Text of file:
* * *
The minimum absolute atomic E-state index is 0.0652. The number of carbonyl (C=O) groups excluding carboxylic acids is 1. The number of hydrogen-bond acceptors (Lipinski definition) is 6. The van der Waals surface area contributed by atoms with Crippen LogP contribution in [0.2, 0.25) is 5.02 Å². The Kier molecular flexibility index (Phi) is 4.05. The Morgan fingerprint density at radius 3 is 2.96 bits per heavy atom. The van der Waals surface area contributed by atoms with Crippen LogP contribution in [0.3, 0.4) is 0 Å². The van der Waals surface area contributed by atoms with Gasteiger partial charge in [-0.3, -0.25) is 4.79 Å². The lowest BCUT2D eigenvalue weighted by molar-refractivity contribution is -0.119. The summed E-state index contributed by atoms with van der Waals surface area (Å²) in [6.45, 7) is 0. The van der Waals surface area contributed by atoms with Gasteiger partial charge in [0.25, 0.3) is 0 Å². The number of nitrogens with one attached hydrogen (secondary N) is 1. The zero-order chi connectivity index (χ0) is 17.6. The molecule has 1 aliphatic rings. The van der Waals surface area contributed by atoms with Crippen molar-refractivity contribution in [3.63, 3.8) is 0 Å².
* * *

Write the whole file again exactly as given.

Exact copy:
The minimum absolute atomic E-state index is 0.0652. The number of carbonyl (C=O) groups excluding carboxylic acids is 1. The number of hydrogen-bond acceptors (Lipinski definition) is 6. The van der Waals surface area contributed by atoms with Crippen LogP contribution in [0.2, 0.25) is 5.02 Å². The Kier molecular flexibility index (Phi) is 4.05. The Morgan fingerprint density at radius 3 is 2.96 bits per heavy atom. The van der Waals surface area contributed by atoms with Crippen LogP contribution in [0.3, 0.4) is 0 Å². The van der Waals surface area contributed by atoms with Gasteiger partial charge in [-0.3, -0.25) is 4.79 Å². The lowest BCUT2D eigenvalue weighted by molar-refractivity contribution is -0.119. The summed E-state index contributed by atoms with van der Waals surface area (Å²) in [6.45, 7) is 0. The van der Waals surface area contributed by atoms with Gasteiger partial charge in [0.25, 0.3) is 0 Å². The number of nitrogens with one attached hydrogen (secondary N) is 1. The zero-order chi connectivity index (χ0) is 17.6. The molecule has 1 aliphatic rings. The van der Waals surface area contributed by atoms with Crippen molar-refractivity contribution in [3.63, 3.8) is 0 Å².